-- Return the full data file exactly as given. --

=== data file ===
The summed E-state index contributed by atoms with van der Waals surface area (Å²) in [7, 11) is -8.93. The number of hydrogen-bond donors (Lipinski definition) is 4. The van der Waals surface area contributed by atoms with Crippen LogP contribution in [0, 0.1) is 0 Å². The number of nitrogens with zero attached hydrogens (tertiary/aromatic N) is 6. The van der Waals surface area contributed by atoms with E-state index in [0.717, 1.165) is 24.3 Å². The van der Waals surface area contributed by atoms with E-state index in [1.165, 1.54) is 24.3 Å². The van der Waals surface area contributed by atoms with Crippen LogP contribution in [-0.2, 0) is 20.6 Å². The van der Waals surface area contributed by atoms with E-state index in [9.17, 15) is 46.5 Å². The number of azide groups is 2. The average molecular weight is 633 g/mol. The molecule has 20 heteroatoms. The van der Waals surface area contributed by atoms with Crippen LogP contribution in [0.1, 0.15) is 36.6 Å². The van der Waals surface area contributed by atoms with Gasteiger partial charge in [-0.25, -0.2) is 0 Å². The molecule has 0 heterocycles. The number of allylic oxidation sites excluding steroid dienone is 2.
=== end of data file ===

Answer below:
The summed E-state index contributed by atoms with van der Waals surface area (Å²) in [7, 11) is -8.93. The number of hydrogen-bond donors (Lipinski definition) is 4. The van der Waals surface area contributed by atoms with Crippen LogP contribution in [0, 0.1) is 0 Å². The number of nitrogens with zero attached hydrogens (tertiary/aromatic N) is 6. The van der Waals surface area contributed by atoms with E-state index in [0.717, 1.165) is 24.3 Å². The van der Waals surface area contributed by atoms with E-state index in [1.165, 1.54) is 24.3 Å². The van der Waals surface area contributed by atoms with Crippen LogP contribution in [-0.2, 0) is 20.6 Å². The van der Waals surface area contributed by atoms with E-state index in [9.17, 15) is 46.5 Å². The number of azide groups is 2. The average molecular weight is 633 g/mol. The molecule has 20 heteroatoms. The van der Waals surface area contributed by atoms with Crippen LogP contribution in [0.1, 0.15) is 36.6 Å². The van der Waals surface area contributed by atoms with Gasteiger partial charge in [-0.25, -0.2) is 0 Å². The molecule has 0 heterocycles. The number of allylic oxidation sites excluding steroid dienone is 2.